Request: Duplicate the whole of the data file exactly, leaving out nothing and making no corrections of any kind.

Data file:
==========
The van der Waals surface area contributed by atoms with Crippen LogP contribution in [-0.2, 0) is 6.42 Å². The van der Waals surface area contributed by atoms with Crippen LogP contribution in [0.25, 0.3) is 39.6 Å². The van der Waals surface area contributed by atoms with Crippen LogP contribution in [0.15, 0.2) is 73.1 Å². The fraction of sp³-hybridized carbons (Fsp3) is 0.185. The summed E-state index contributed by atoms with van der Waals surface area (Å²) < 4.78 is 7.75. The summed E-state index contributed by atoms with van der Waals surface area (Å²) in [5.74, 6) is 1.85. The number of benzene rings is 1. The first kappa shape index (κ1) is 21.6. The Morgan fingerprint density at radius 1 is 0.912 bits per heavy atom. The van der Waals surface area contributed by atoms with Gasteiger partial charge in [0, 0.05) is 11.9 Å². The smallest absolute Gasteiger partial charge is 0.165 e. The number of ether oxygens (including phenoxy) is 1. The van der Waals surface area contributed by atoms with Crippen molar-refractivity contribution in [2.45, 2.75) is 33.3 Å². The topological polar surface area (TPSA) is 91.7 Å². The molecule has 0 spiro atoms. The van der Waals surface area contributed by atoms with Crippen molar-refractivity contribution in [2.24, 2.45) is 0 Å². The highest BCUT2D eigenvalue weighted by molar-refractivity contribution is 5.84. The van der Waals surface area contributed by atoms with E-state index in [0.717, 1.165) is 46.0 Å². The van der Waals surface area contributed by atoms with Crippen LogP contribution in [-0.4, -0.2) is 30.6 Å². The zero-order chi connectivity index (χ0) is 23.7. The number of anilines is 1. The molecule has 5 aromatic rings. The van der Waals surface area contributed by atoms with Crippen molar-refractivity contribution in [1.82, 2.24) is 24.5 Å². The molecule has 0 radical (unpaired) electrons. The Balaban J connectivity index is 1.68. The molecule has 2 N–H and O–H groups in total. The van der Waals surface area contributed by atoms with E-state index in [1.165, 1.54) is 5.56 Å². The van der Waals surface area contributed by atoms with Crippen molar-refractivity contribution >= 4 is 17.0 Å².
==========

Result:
The van der Waals surface area contributed by atoms with Crippen LogP contribution in [-0.2, 0) is 6.42 Å². The van der Waals surface area contributed by atoms with Crippen LogP contribution in [0.25, 0.3) is 39.6 Å². The van der Waals surface area contributed by atoms with Crippen LogP contribution in [0.15, 0.2) is 73.1 Å². The fraction of sp³-hybridized carbons (Fsp3) is 0.185. The summed E-state index contributed by atoms with van der Waals surface area (Å²) < 4.78 is 7.75. The summed E-state index contributed by atoms with van der Waals surface area (Å²) in [5.74, 6) is 1.85. The number of benzene rings is 1. The first kappa shape index (κ1) is 21.6. The Morgan fingerprint density at radius 1 is 0.912 bits per heavy atom. The van der Waals surface area contributed by atoms with Gasteiger partial charge in [0, 0.05) is 11.9 Å². The smallest absolute Gasteiger partial charge is 0.165 e. The number of ether oxygens (including phenoxy) is 1. The van der Waals surface area contributed by atoms with Crippen molar-refractivity contribution in [2.45, 2.75) is 33.3 Å². The topological polar surface area (TPSA) is 91.7 Å². The molecule has 0 spiro atoms. The van der Waals surface area contributed by atoms with Crippen molar-refractivity contribution in [2.24, 2.45) is 0 Å². The highest BCUT2D eigenvalue weighted by molar-refractivity contribution is 5.84. The van der Waals surface area contributed by atoms with E-state index in [0.717, 1.165) is 46.0 Å². The van der Waals surface area contributed by atoms with Crippen LogP contribution in [-0.4, -0.2) is 30.6 Å². The zero-order chi connectivity index (χ0) is 23.7. The number of anilines is 1. The molecule has 5 aromatic rings. The van der Waals surface area contributed by atoms with Crippen molar-refractivity contribution in [1.82, 2.24) is 24.5 Å². The molecule has 0 radical (unpaired) electrons. The Balaban J connectivity index is 1.68. The molecule has 2 N–H and O–H groups in total. The van der Waals surface area contributed by atoms with E-state index in [1.165, 1.54) is 5.56 Å². The van der Waals surface area contributed by atoms with Crippen molar-refractivity contribution >= 4 is 17.0 Å².